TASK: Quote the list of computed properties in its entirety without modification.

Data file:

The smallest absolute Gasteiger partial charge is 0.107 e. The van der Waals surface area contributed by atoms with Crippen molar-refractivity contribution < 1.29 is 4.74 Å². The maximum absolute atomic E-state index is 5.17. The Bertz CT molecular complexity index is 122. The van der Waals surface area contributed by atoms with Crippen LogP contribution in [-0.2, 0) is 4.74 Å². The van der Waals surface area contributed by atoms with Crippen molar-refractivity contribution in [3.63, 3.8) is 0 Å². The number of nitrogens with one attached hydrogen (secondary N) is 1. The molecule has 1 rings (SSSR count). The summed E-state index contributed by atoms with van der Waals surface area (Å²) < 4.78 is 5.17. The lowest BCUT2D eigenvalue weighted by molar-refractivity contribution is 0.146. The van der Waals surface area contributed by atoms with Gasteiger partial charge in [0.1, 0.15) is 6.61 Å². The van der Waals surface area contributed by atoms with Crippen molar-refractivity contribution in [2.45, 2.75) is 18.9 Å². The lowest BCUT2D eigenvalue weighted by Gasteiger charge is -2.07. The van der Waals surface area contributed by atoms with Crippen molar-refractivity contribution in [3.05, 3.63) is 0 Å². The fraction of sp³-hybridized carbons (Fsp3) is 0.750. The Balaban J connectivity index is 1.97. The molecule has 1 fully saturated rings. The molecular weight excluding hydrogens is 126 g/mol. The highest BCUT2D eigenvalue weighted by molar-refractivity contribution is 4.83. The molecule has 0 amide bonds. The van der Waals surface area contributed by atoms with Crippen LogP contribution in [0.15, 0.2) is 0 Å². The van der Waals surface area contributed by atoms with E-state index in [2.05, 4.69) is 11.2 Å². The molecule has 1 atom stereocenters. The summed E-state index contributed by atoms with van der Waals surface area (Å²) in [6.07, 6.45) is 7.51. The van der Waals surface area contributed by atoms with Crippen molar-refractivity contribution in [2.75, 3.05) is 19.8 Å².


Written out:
The smallest absolute Gasteiger partial charge is 0.107 e. The van der Waals surface area contributed by atoms with Crippen molar-refractivity contribution < 1.29 is 4.74 Å². The maximum absolute atomic E-state index is 5.17. The Bertz CT molecular complexity index is 122. The van der Waals surface area contributed by atoms with Crippen LogP contribution in [-0.2, 0) is 4.74 Å². The van der Waals surface area contributed by atoms with Crippen molar-refractivity contribution in [3.63, 3.8) is 0 Å². The number of nitrogens with one attached hydrogen (secondary N) is 1. The molecule has 1 rings (SSSR count). The summed E-state index contributed by atoms with van der Waals surface area (Å²) < 4.78 is 5.17. The lowest BCUT2D eigenvalue weighted by molar-refractivity contribution is 0.146. The van der Waals surface area contributed by atoms with Gasteiger partial charge in [0.1, 0.15) is 6.61 Å². The van der Waals surface area contributed by atoms with Crippen molar-refractivity contribution in [2.45, 2.75) is 18.9 Å². The lowest BCUT2D eigenvalue weighted by Gasteiger charge is -2.07. The van der Waals surface area contributed by atoms with Crippen molar-refractivity contribution in [3.05, 3.63) is 0 Å². The fraction of sp³-hybridized carbons (Fsp3) is 0.750. The Balaban J connectivity index is 1.97. The molecule has 1 fully saturated rings. The molecular weight excluding hydrogens is 126 g/mol. The highest BCUT2D eigenvalue weighted by molar-refractivity contribution is 4.83. The molecule has 0 amide bonds. The van der Waals surface area contributed by atoms with Crippen LogP contribution in [0.15, 0.2) is 0 Å². The van der Waals surface area contributed by atoms with E-state index in [2.05, 4.69) is 11.2 Å². The molecule has 1 atom stereocenters. The summed E-state index contributed by atoms with van der Waals surface area (Å²) in [6.07, 6.45) is 7.51. The van der Waals surface area contributed by atoms with Crippen molar-refractivity contribution in [2.75, 3.05) is 19.8 Å².